(Embarrassingly) True Story

by | Aug 2, 2012 | Auditions | 12 comments

Setting the stage:
A well-known, top-notch commercial audio studio in a major city puts up a call for auditions on Voices.com.

The Specs:
The voice-seeker is looking for a Pirate voice…something…well….loud and boisterous and over-the-top mean sounding…like the sterotypical pirate we all think of.  The producer states these directions in the job listing, which is for 5 short lines for a game.

The rate offered:
For the above-mentioned 5 lines,  the price was set at $450 which, in that producer’s mind, is a good rate for a regional, 13 week.

The # of respondents:
Roughly 400 male voices.

The quality of auditions returned to the voice-seeker  (as perceived by this seasoned producer):
“…about 15% were just their demo reel and easily half  were terrible recordings that make it very difficult to understand the audition…”

Additional Feedback (off-the-record verbatim comments from the producer that all auditioning talent say they would DIE to hear):
 “…MORE than half of these auditions were so lazy and laid back…I was so surprised.  And some of the names are very recognizable, some of these folks are players.  The rule in auditioning for a big character should always be go big or provide a laid back and a big read.  Producers always feel they can pull a talent back but it’s very difficult to push a talent to a bigger, more energetic read.  I am really surprised at what we received.  Out of over 400 male auditions the initial narrowing down took it to 21.  Out of those 21 I’ll find the best 5 or 6 to send off to the client.  And so many didn’t make the initial cut because they just didn’t bring it…”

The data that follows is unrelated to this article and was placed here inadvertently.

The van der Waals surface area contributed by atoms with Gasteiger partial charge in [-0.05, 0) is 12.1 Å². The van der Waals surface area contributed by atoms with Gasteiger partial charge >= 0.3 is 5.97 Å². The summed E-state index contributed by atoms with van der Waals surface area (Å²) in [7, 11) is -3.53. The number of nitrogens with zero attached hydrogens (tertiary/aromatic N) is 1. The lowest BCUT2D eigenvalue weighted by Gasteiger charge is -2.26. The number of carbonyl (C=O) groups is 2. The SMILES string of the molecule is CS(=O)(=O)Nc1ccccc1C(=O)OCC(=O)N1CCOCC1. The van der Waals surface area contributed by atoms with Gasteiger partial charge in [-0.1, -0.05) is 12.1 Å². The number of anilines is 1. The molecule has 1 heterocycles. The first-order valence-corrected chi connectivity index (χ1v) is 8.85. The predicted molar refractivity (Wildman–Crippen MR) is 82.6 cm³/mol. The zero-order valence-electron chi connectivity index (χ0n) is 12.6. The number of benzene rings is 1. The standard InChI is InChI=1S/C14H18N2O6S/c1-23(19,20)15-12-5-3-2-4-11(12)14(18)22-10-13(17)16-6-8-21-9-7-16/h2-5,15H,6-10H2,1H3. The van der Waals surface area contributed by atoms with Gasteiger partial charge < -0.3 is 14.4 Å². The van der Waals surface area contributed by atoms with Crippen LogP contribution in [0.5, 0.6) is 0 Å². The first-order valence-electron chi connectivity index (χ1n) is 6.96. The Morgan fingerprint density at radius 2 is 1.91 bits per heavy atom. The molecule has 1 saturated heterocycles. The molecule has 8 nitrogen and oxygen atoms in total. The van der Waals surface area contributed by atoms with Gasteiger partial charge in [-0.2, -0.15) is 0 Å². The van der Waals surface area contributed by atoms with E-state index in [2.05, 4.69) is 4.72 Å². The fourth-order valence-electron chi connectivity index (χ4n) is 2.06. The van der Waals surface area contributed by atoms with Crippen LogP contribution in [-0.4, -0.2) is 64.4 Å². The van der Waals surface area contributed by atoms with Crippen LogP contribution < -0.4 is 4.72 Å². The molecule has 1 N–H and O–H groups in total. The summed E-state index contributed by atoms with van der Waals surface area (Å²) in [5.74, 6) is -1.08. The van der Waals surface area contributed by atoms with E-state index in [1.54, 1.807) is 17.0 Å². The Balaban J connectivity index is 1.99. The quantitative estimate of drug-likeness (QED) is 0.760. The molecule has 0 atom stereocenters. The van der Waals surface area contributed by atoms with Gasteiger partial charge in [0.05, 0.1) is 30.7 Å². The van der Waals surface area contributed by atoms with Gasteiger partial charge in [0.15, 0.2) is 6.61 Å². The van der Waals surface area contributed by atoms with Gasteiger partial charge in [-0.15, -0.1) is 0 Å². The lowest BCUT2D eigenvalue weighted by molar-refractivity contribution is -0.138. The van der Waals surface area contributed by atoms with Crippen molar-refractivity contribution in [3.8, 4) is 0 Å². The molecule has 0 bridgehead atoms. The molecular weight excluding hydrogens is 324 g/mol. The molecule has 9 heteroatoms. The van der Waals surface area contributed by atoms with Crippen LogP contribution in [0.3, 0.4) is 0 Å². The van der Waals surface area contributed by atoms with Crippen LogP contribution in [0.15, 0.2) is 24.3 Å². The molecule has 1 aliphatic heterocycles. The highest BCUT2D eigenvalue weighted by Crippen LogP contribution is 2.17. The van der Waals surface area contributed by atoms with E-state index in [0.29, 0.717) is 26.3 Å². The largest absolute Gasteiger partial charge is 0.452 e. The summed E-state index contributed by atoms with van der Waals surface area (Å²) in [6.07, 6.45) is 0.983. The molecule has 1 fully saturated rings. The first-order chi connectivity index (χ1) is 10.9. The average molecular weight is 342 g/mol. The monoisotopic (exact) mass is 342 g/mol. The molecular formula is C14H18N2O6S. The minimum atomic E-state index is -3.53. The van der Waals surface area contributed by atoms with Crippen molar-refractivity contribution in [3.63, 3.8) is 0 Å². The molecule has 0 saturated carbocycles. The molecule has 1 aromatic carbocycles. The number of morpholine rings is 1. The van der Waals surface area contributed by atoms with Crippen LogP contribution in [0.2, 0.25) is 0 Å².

The above story is absolutely true down to the small details, and the quotes.  The producer did not wish to be identified in return for my being able to share the facts and the feedback.

I hope you were one of the final 21, and not one of the other 379.

People complain about these P2P sites, but look at what auditioners are doing!

You need to decide that if you’re going to audition for these cattle-calls, that you MUST “bring it”.  Your reputation is at stake.




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  1. David Sigmon

    Thanks for the terrific insight behind the green curtain. Very helpful indeed.

  2. J S Gilbert

    Your producer mentions “And some of the names are very recognizable, some of these folks are players..” What a grand misunderstanding this individual has about who is doing the work. Just because somebody tends to be vocal online and/ or has strong web presence shouldn’t be confused for them having developed skills or abilities, or that they are making much money at voice over. There are individuals being interviewed and quoted with regards to voice over who are selling things on eBay to come up with the rent.

    $450 was probably a decent enough rate to run this past vetted individuals with proven auditioning skills. Personally, I’ve helped cast and produced hundreds of commercials, corporate training programs and even several games. I’ve never had to go through more than 30 or so auditions to find 5 or 6 good ones to present a client.

    This simply tells me that not only are there a ton of people out there who shouldn’t be trying to get work as a voice actor, but that they are quite wrongly categorized as players.